Perhaps cowboy poet Red Steagall best described the lore, duty and pride attached to a cattle outfit’s brand, the symbol burned onto the hip of stock to denote ownership, in his famous lines: “Son, a man’s brand is his own special mark that says this is mine, leave it alone. You hire out to a man, ride for his brand and protect it like it was your own.”
The old cowboy adage “ride for the brand” means to take pride in the unwavering dedication and stewardship required by the cowboy way of life and to protect that lifestyle and the cattle themselves with fierce loyalty and hardened vigor. The symbols and letters that denote an outfit’s brand burn much deeper than the singed hairs of the cattle they adorn. It represents the outfit’s history, family, tradition, name, and everything it took to build it.
In the early days of the American cattle frontier, the sweeping plains, deserts and mountains between Mexico and British Columbia were void of the barbed wire fences often seen criss-crossing the American West today. Brands were essential for cowboys to identify their stock if they mingled with another herd, and deter cattle rustlers from making for the sale barn with stolen steers. Although many ranchers still have cattle out on the open range, brands now largely represent the history and quality of the outfit raising the cattle.
“Brands affect the price,” says Jackson rancher and cowboy, Shane Lucas. Buyers build decades-long relationships with ranchers, buying their calves year after year because “they like what they get.” The quality and consistency associated with a brand build the brand’s reputation. “Like Louis Vuitton,” says Shane, “you’re not buying a purse, you’re buying a name.”
In recent years, as the traditions of the American West have been romanticized in the public eye, brands themselves have started selling for prodigious prices. The right to a brand steeped in history, or owned by a well-known ranching family could fetch upwards of $50,000. But for many families, brands are passed down like treasured family heirlooms; even if they’re no longer placed on cattle, family members continue to pay the fee to keep their ancestors’ brands registered for the sake of history and tradition. Shane’s family has several brands “people couldn’t write a big enough check to own. My family wouldn’t ever release it.” Those brands catalog the long history Shane’s family has of ranching in Jackson Hole, going back to the 1890s when they first homesteaded along Spring Gulch and the Snake River Corridor.
Instead of family reunions once a year, the Lucases have their annual brandings — the day when every calf is marked with the family brands. “Everyone comes out for it — moms, dads, aunts, uncles, grandmas, grandpas,” and not without incentive. After the work is done, “we’ll have a lunch of sandwiches, chips, snacks, soda and beer. Beer is an all day, from start to finish sort of deal. That’s how you get people to come to the branding,” Shane jokes.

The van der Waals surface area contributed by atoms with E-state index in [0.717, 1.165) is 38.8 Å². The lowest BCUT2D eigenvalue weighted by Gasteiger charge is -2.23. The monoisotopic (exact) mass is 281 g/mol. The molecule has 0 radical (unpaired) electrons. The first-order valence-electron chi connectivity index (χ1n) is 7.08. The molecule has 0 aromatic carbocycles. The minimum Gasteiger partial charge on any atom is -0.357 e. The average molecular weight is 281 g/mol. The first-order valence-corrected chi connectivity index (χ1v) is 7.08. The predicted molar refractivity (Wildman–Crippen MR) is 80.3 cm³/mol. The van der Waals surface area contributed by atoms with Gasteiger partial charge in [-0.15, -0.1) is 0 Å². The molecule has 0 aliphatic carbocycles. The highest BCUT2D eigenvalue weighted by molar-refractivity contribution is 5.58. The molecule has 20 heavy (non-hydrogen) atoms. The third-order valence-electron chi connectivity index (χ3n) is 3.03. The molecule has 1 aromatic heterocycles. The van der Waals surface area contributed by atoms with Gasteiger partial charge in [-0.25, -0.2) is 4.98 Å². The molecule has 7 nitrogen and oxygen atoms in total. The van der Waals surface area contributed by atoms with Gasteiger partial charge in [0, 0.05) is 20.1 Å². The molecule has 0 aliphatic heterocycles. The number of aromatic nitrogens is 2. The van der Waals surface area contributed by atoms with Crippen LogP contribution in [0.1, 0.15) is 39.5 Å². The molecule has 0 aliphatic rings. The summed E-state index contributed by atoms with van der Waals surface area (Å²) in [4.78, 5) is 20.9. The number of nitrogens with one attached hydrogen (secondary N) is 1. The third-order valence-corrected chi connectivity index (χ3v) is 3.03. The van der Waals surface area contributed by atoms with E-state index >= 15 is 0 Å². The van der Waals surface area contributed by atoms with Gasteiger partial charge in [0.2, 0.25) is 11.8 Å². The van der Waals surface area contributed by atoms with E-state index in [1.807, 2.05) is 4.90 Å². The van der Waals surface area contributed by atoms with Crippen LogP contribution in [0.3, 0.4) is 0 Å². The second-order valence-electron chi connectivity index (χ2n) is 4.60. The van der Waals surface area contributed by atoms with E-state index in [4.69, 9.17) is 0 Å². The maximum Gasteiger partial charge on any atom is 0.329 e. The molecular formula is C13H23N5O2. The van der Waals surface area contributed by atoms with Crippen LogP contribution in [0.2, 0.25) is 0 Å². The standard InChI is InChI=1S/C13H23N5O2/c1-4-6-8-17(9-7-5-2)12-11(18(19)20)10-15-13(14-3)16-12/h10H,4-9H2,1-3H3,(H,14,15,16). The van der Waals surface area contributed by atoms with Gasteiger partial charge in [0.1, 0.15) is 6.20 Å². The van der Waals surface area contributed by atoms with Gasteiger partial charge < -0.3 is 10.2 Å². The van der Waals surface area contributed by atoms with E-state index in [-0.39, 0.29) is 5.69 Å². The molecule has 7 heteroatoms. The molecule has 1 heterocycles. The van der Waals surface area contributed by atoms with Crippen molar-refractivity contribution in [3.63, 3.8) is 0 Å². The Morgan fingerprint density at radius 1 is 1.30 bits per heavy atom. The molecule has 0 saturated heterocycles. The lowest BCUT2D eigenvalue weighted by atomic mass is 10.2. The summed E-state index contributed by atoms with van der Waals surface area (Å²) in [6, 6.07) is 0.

Branding day is no small feat. First calves, sometimes hundreds, are rounded up on horseback and sorted from the cows. Then, with the branding irons glowing red hot in a bed of coals, ropers on horseback loop the calves heels and drag them toward waiting “wrestlers” who hold the calves for the coming iron, and a series of shots like vaccines and antibiotics. If the calf is a bull-calf, it will be castrated or banded in one fell-swoop. Each job fits into a hierarchy, with the ranch owner holding the iron, older family members giving shots, and the young and spry doing the wrestling. Roping is one of the most desirable positions out of the dust, but it’s also the easiest spot to lose. Only the best ropers at the branding are allowed to stay on horseback. “There’s little tiny kids and that’s all they do, they don’t rodeo or anything, they just ranch and rope everything, and they’ll out rope someone all day long,” says Shane.
Aside from a family reunion and a casual roping competition, branding day is also a celebration of the success of calving season — the most grueling time of year for ranchers. “You’ve been up and tried to keep everything alive and then you finally get to put your brand on them,” Shane recalls, thinking of the long nights spent in the calving barn helping cows to deliver safely.
Shane continues to help rope and wrestle at his family’s brandings every year, but now he has his own brand thrown into the mix. The WW brand — signifying his new company, Wyoming Wagyu — was a graduation gift from his mom after he completed his degree in ranch management at the University of Wyoming. Shane plans to bring his premium Wagyu beef to market in Jackson Hole this fall, hoping to catch the eyes of local private chefs and high-end distributors. With a long legacy of cowboy heritage behind him, we can be sure that Shane’s WW will be a brand to remember.